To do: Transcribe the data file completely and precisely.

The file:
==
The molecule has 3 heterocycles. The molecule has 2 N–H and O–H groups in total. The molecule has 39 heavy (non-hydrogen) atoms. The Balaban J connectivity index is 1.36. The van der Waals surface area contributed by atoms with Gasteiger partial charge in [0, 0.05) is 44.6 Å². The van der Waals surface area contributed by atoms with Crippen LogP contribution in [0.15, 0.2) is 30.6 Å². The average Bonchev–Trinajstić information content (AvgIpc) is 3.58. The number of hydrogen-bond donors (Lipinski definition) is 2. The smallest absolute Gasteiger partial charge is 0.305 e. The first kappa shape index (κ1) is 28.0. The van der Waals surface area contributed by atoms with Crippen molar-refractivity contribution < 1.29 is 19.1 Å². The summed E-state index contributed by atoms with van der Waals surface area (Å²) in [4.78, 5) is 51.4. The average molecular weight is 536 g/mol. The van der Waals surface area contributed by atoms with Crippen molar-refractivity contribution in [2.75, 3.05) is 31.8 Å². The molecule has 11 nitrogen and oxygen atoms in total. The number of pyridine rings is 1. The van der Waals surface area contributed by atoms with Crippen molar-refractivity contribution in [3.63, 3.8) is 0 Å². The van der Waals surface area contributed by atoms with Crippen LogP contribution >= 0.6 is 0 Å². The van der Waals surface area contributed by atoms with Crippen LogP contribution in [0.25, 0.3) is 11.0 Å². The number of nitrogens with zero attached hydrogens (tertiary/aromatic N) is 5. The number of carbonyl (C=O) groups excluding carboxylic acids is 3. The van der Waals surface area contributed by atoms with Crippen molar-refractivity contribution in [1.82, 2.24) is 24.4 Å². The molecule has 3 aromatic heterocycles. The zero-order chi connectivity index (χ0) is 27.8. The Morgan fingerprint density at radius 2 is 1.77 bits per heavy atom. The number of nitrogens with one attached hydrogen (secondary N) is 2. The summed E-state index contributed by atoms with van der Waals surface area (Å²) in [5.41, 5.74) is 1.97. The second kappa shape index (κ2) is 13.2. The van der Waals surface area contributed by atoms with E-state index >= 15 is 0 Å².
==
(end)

The molecule has 3 heterocycles. The molecule has 2 N–H and O–H groups in total. The molecule has 39 heavy (non-hydrogen) atoms. The Balaban J connectivity index is 1.36. The van der Waals surface area contributed by atoms with Gasteiger partial charge in [0, 0.05) is 44.6 Å². The van der Waals surface area contributed by atoms with Crippen LogP contribution in [0.15, 0.2) is 30.6 Å². The average Bonchev–Trinajstić information content (AvgIpc) is 3.58. The number of hydrogen-bond donors (Lipinski definition) is 2. The smallest absolute Gasteiger partial charge is 0.305 e. The first kappa shape index (κ1) is 28.0. The van der Waals surface area contributed by atoms with Crippen molar-refractivity contribution < 1.29 is 19.1 Å². The summed E-state index contributed by atoms with van der Waals surface area (Å²) in [4.78, 5) is 51.4. The average molecular weight is 536 g/mol. The van der Waals surface area contributed by atoms with Crippen molar-refractivity contribution in [2.75, 3.05) is 31.8 Å². The molecule has 11 nitrogen and oxygen atoms in total. The number of pyridine rings is 1. The van der Waals surface area contributed by atoms with Crippen molar-refractivity contribution in [3.63, 3.8) is 0 Å². The van der Waals surface area contributed by atoms with Crippen LogP contribution >= 0.6 is 0 Å². The van der Waals surface area contributed by atoms with Crippen LogP contribution in [0.25, 0.3) is 11.0 Å². The number of nitrogens with zero attached hydrogens (tertiary/aromatic N) is 5. The number of carbonyl (C=O) groups excluding carboxylic acids is 3. The van der Waals surface area contributed by atoms with Crippen molar-refractivity contribution in [1.82, 2.24) is 24.4 Å². The molecule has 3 aromatic heterocycles. The zero-order chi connectivity index (χ0) is 27.8. The Morgan fingerprint density at radius 2 is 1.77 bits per heavy atom. The number of nitrogens with one attached hydrogen (secondary N) is 2. The summed E-state index contributed by atoms with van der Waals surface area (Å²) in [5.41, 5.74) is 1.97. The second kappa shape index (κ2) is 13.2. The van der Waals surface area contributed by atoms with E-state index >= 15 is 0 Å².